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Summary: Mercy is the other name for love.

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Fourth Sunday of Lent - Year C

March 18th, 2007

Readings:

* Jos. 5.9a, 10-12

* 2 Cor.5:17-21

* Lk. 15:1-3,11-32

Mercy, Mercy, Mercy

Driving In Reverse

One day, the Police Department in a small country town, received a phone call from a worried citizen who reported that he had seen the same car pass by his home five times. That in itself would not have been enough to call out the police. But, the caller continued. The car was driving in reverse. Police later reported that they stopped a teen-age girl after a number of complaints that a car had been seen going around the neighborhood in reverse for some time.

When the police approached the stopped vehicle, the girl had a very logical explanation of her strange behavior. She told police that her parents had let her use the car, but they had reversed their decision when they discovered that she had put too many miles on it. "I was just trying to unwind some of it," she said. Well, don’t try this trick. As most of us learn the hard way in life, you can’t unwind the past.

Three Important Lessons

But if it’s really impossible to undo the mistakes of the past, what hope do we have? Let’s start with these questions first: What are the three most important lessons we need to take from today’s Gospel? What three words best describe God in Luke’s story of the father and his two sons? And, finally, what are the three most important things we need to know about God? Well, the answer to all of the above questions is the same. Mercy, mercy, mercy. There is nothing which is beyond the mercy of God. And every one of us desperately needs to know and hold on to this reality.

In past generations, the concept of mercy was perhaps a more familiar one. It was considered a virtue and a spiritual gift to be desired and pursued. Teachers and parents considered mercy a crucial part of one’s spirit and character that should develop as a person grew to Christian adulthood. In the 1600’s, Shakespeare wrote some of his most beautiful work around the theme of "the quality of mercy."

The Human Condition

One way to see how mercy is so crucial in our lives is to reflect for a minute on the constant human condition. I would venture to say that every person here today is carrying some sort of burden. And some are carrying extremely heavy burdens-burdens of sorrow at some quick, hurtful words we shouted in anger, burdens of despair at some bad habit we feel we cannot change, burdens of regret at some unkind or dishonest thing we did against another person, or burdens of embarrassment at not doing something kind or generous to help someone who needed us.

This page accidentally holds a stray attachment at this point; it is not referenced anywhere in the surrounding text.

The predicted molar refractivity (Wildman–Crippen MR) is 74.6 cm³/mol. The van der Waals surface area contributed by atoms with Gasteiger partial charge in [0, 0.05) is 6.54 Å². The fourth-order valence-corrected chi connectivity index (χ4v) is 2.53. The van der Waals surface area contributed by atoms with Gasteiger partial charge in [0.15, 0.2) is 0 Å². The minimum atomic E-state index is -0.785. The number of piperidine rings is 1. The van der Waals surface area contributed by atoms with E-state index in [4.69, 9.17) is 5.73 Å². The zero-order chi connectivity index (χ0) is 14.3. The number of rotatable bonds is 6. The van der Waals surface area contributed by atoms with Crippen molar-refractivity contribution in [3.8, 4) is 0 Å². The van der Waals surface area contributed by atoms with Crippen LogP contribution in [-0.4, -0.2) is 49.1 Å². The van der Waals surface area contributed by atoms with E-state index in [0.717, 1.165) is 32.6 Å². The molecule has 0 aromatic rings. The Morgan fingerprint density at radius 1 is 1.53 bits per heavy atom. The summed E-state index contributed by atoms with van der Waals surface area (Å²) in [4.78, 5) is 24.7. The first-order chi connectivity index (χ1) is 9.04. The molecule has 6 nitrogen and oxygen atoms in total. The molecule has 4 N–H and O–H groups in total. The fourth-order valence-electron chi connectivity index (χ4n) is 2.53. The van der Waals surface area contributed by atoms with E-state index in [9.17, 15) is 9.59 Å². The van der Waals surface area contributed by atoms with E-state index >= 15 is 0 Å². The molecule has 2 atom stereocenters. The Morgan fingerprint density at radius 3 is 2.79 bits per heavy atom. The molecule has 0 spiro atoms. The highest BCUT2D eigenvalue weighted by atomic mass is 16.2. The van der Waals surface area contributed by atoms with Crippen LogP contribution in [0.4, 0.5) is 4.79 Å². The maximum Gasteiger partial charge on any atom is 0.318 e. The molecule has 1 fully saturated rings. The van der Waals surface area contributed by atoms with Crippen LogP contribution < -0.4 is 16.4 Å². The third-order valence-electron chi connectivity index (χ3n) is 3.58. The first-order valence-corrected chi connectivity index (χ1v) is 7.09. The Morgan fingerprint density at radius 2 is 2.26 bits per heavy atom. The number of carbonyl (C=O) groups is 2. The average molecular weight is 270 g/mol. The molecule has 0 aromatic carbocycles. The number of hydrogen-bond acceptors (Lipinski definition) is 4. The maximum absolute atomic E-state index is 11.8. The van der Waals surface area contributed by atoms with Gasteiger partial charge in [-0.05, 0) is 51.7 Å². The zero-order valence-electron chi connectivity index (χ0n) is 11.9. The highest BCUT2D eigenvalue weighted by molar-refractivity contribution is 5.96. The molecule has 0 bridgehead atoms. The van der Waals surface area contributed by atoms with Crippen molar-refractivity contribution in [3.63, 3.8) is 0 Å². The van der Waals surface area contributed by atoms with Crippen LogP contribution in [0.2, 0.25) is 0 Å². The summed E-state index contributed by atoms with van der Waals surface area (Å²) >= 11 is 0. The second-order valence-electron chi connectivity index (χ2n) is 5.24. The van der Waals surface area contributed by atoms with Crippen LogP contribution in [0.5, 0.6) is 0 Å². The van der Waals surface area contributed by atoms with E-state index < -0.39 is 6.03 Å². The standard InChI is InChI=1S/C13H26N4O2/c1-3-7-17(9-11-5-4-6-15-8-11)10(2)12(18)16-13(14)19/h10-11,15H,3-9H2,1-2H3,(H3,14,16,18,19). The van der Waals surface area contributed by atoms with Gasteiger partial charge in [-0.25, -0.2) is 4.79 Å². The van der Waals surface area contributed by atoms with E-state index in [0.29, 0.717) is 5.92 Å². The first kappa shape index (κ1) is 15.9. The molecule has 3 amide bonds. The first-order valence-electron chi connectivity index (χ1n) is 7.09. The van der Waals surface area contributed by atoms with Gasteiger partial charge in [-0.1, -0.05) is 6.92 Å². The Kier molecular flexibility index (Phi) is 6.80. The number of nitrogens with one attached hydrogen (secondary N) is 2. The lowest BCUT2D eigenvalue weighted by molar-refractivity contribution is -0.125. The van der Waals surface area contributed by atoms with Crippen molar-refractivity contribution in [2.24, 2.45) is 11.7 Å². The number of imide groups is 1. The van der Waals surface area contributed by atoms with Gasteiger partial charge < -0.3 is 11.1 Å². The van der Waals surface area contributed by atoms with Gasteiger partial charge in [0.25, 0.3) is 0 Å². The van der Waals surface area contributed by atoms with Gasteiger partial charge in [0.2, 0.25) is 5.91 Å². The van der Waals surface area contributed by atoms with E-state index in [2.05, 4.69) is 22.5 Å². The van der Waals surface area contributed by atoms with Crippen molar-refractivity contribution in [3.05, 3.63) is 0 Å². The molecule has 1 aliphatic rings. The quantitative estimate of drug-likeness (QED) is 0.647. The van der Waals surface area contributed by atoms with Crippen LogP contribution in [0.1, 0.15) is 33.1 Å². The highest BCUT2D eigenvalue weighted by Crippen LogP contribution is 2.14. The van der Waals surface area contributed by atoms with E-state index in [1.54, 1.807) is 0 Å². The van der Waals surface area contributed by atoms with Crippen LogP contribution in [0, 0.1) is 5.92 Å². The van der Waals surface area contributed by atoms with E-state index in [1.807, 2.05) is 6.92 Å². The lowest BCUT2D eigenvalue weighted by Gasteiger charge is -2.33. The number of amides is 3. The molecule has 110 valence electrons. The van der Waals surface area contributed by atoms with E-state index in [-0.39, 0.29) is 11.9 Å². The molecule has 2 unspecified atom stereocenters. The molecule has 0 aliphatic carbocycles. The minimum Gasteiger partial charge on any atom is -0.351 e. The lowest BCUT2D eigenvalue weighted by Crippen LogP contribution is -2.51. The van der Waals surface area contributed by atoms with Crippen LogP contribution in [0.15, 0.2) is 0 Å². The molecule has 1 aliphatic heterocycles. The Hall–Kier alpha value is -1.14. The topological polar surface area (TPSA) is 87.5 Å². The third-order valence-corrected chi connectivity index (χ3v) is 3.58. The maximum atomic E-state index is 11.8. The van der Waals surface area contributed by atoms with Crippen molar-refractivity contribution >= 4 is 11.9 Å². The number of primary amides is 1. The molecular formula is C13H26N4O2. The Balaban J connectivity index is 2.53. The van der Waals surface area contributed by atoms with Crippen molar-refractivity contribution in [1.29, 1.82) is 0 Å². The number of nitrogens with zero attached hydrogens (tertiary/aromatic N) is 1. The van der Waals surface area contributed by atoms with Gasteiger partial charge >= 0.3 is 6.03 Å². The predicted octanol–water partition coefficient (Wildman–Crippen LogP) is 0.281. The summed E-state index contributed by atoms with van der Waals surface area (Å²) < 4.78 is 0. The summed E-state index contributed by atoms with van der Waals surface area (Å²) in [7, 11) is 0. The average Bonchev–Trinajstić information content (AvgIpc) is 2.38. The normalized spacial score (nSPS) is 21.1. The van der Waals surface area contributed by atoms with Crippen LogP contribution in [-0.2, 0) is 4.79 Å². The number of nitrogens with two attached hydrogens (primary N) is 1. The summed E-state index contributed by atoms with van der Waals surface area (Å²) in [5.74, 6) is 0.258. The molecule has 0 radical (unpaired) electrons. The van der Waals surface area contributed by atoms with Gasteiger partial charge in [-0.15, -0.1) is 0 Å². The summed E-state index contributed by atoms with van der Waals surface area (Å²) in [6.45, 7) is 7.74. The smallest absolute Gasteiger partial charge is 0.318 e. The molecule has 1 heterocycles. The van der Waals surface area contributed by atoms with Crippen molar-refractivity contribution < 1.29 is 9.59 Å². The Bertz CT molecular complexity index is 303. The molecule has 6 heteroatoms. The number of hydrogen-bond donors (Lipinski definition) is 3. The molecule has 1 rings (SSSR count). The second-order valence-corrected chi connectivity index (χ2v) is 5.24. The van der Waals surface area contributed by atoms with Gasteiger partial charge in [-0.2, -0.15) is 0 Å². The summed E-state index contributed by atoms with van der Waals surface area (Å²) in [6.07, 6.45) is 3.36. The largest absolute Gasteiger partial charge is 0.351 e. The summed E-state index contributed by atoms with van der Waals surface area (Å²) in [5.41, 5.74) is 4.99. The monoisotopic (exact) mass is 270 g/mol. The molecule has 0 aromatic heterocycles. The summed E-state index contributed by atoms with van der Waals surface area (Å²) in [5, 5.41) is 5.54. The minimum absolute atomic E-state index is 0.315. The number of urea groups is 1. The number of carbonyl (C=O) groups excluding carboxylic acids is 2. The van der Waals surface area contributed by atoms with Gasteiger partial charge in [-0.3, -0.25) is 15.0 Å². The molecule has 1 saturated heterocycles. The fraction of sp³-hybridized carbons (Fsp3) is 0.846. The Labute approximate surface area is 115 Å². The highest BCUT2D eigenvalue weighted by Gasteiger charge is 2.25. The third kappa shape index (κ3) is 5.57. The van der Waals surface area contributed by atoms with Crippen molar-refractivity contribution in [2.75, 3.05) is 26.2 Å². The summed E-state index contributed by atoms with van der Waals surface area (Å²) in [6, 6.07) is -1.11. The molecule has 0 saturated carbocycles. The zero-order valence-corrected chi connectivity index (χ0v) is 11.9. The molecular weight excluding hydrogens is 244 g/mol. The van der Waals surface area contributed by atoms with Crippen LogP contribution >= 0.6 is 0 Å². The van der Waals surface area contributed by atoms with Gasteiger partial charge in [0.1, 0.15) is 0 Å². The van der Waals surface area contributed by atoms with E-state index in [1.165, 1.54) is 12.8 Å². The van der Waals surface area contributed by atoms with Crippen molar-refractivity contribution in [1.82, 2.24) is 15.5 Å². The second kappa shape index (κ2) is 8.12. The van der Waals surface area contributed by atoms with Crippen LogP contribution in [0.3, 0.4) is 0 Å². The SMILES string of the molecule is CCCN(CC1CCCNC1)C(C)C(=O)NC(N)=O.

To some extent, these are all burdens of guilt. We are all too aware of the mistakes we have made. Something--that inner voice we call "conscience"--keeps telling us we could have and should have made better choices. In some cases, we can’t even imagine how anyone could bring forgiveness into our lives. We have given these sins the power of strong and unbreakable chains, allowing those chains to weigh down our future actions. Unresolved guilt prevents us from living a joyful life, and allows the past to rule our present lives.

Burden Of Mediocrity

But then again, some might say, "I really don’t feel any big burdens weighing me down." Rather, some of us are unconsciously weighed down by our mediocrity and lack of love for others. Down deep, we sense our own smallness and pettiness and want to escape from such an uninspired way of living. So, even if we do not consider ourselves great sinners, neither do we think of ourselves as worthy of very much either.

Both groups of people need to hear today’s story. Both of us need to draw the immense consolation that we experience in watching how the father deals with each of his children. The younger son was consciously weighed down by the many deliberate, rebellious, and thoughtless things he had done. The elder son was unconsciously weighed down by his narrow view of life and his petty jealousy. Both needed mercy-the mercy of a Father whose love was huge and all-encompassing. The Father didn’t wait for apologies. He saw each son just as he was, and yet loved each son just as he was.

Wholeness

By showing unconditional mercy immediately to both sons, the Father restored their wholeness. He makes it possible for them to grow beyond their sins and petty guilt, to change their directions in life, and to really know themselves as beloved-- unconditionally. What better reason for a party!

And what a great example of Divine Mercy! God, too, always sees us as we truly are, loves us constantly, yet still urges us to new growth and life. When we finally experience how tenderly God loves us, we forget our guilt and rush to spread this Good News everywhere in our lives.

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